Speaking to developers at BlackBerry Jam earlier this week, Research In Motion CEO Thorsten Heins threw out some hints that the mobile device manufacturer had experienced a good quarter. He was not blustering, as it turned out.
The company delivered better-than-expected earnings, surprising analysts and delighting its long-suffering shareholders. Revenue for the second quarter of fiscal 2013 was US$2.9 billion, up 2 percent from $2.8 billion in the previous quarter, although down 31 percent from $4.2 billion in the same quarter of fiscal 2012.
GAAP net loss for the quarter was $235 million, or $0.45 per share diluted, compared with the GAAP net loss of $518 million, or $0.99 per share diluted, in the prior quarter and GAAP net income of $329 million, or $0.63 per share diluted, in the same quarter last year.
Heins noted — as he did during BlackBerry Jam — that subscribers had increased over the last three months to reach approximately 80 million.
The quarterly sequential improvements do not mask the fact that RIM faces challenges, Heins said. For the remainder of the fiscal year, the company will confront an increasingly competitive environment, lower handset volumes, increased marketing expense associated with the launch of BlackBerry 10, and pressure by customers to reduce RIM’s monthly infrastructure access fees, he said.
Nonetheless, good news has been in such short supply for RIM that Wall Street reacted jubilantly to the latest earnings. The stock was up 13 percent in early trading on Friday.
A Timely Reminder
“The earnings are a good reminder that RIM and its products remain highly relevant in those parts of the world where most people live — namely, emerging markets,” John Jackson, vice president of research for CCS Insight, told the E-Commerce Times.
In particular, BlackBerry’s messenger service is a driver of the ongoing use of RIM in those parts of the world, he continued.
“It’s like a lifeblood for RIM,” said Jackson. “It’s caught fire in key markets like Indonesia. For many people, it has been enough to supersede the obsolesce of RIM’s device portfolio.”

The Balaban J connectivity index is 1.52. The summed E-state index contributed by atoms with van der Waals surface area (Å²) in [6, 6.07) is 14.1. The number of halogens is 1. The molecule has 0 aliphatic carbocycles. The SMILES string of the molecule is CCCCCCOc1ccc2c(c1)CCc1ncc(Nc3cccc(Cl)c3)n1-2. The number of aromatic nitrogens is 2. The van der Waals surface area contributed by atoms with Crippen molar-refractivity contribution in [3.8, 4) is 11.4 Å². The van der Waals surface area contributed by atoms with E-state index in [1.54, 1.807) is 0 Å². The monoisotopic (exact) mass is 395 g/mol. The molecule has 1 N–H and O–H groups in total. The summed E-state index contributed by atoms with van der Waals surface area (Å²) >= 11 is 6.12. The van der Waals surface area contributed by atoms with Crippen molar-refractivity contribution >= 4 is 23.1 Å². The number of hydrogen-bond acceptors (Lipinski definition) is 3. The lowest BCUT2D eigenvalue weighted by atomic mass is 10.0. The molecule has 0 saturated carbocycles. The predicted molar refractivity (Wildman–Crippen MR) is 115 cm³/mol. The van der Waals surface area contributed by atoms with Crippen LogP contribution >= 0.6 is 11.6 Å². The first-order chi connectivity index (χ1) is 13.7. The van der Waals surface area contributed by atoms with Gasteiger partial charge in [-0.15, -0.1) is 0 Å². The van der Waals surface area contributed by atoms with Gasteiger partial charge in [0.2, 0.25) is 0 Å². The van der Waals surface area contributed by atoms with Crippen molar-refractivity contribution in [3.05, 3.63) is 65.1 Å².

Another plus for RIM is that the cost-cutting put in place by Heins is bearing fruit without cutting the company to the bone, Jackson observed.
“It appears that its channel relationships have not been compromised by the cost-cutting,” he said.
Waiting for BlackBerry 10
Not that it will be clear sailing for RIM, Jackson said. Not hardly. For starters, the subscriber growth it posted is not high-quality subscriber growth.
“It is a lower-margin game they are playing across both product and service revenues,” he pointed out.
In addition, none of the advances the company has made will have any bearing on what is widely recognized to be BlackBerry’s last shot at survival — the proper execution of BlackBerry 10.
“It still faces a very daunting task with that, as well as competing against Apple, Samsung and a very hungry Microsoft,” noted Jackson.
In other words, the growth the company experienced in the last quarter is not going to help it when it launches BB10.
‘Smoke and Mirrors’
Indeed, a case can be made that the growth the company posted in the last quarter will not help it in any respect in the big picture. That, at least, is the conclusion of Trip Chowdhry, managing director of equity research at Global Equities Research.
Calling the recent improvements “smoke and mirrors,” he said the upward trend is not a sustainable one for RIM.
“After a year of disappointments, it comes out with numbers that are not so bad and everyone celebrates? Nothing has changed strategically for the company,” Chowdhry said.
“It is still not ahead of the market, the competition is still out-innovating them by leaps and bounds, and RIM has still lost its magic with customers,” he concluded.